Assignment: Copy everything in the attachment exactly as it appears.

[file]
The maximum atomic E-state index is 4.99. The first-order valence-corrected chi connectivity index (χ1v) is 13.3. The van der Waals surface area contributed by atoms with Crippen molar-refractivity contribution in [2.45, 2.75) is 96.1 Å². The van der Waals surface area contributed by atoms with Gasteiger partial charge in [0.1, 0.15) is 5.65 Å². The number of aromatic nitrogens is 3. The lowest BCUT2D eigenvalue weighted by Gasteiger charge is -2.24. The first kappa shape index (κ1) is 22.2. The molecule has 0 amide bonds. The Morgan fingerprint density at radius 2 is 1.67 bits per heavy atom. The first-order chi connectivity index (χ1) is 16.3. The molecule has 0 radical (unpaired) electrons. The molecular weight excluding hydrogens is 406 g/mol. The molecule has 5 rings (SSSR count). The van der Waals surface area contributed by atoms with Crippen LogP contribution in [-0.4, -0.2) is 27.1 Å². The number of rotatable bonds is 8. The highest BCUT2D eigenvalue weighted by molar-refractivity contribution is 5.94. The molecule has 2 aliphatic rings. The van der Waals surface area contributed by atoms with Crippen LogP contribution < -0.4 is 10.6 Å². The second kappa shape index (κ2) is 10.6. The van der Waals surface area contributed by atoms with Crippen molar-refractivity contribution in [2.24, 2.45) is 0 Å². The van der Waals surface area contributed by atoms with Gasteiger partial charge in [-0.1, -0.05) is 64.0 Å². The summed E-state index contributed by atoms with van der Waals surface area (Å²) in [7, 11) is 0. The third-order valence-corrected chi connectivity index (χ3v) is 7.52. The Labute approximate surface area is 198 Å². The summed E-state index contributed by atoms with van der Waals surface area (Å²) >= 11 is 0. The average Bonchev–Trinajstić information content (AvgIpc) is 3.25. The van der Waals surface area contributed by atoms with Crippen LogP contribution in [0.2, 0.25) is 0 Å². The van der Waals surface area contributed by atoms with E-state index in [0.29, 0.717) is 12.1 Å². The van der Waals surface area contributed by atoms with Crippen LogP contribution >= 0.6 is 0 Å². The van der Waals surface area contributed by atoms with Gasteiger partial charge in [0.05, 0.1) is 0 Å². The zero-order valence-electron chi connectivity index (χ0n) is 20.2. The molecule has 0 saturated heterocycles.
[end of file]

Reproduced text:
The maximum atomic E-state index is 4.99. The first-order valence-corrected chi connectivity index (χ1v) is 13.3. The van der Waals surface area contributed by atoms with Crippen molar-refractivity contribution in [2.45, 2.75) is 96.1 Å². The van der Waals surface area contributed by atoms with Gasteiger partial charge in [0.1, 0.15) is 5.65 Å². The number of aromatic nitrogens is 3. The lowest BCUT2D eigenvalue weighted by Gasteiger charge is -2.24. The first kappa shape index (κ1) is 22.2. The molecule has 0 amide bonds. The Morgan fingerprint density at radius 2 is 1.67 bits per heavy atom. The first-order chi connectivity index (χ1) is 16.3. The molecule has 0 radical (unpaired) electrons. The molecular weight excluding hydrogens is 406 g/mol. The molecule has 5 rings (SSSR count). The van der Waals surface area contributed by atoms with Crippen LogP contribution in [-0.4, -0.2) is 27.1 Å². The number of rotatable bonds is 8. The highest BCUT2D eigenvalue weighted by molar-refractivity contribution is 5.94. The molecule has 2 aliphatic rings. The van der Waals surface area contributed by atoms with Crippen LogP contribution < -0.4 is 10.6 Å². The second kappa shape index (κ2) is 10.6. The van der Waals surface area contributed by atoms with Crippen molar-refractivity contribution in [2.24, 2.45) is 0 Å². The van der Waals surface area contributed by atoms with Gasteiger partial charge in [-0.1, -0.05) is 64.0 Å². The summed E-state index contributed by atoms with van der Waals surface area (Å²) in [7, 11) is 0. The third-order valence-corrected chi connectivity index (χ3v) is 7.52. The Labute approximate surface area is 198 Å². The summed E-state index contributed by atoms with van der Waals surface area (Å²) >= 11 is 0. The average Bonchev–Trinajstić information content (AvgIpc) is 3.25. The van der Waals surface area contributed by atoms with Crippen LogP contribution in [0.2, 0.25) is 0 Å². The van der Waals surface area contributed by atoms with E-state index in [0.29, 0.717) is 12.1 Å². The van der Waals surface area contributed by atoms with Crippen LogP contribution >= 0.6 is 0 Å². The van der Waals surface area contributed by atoms with Gasteiger partial charge in [0.05, 0.1) is 0 Å². The zero-order valence-electron chi connectivity index (χ0n) is 20.2. The molecule has 0 saturated heterocycles.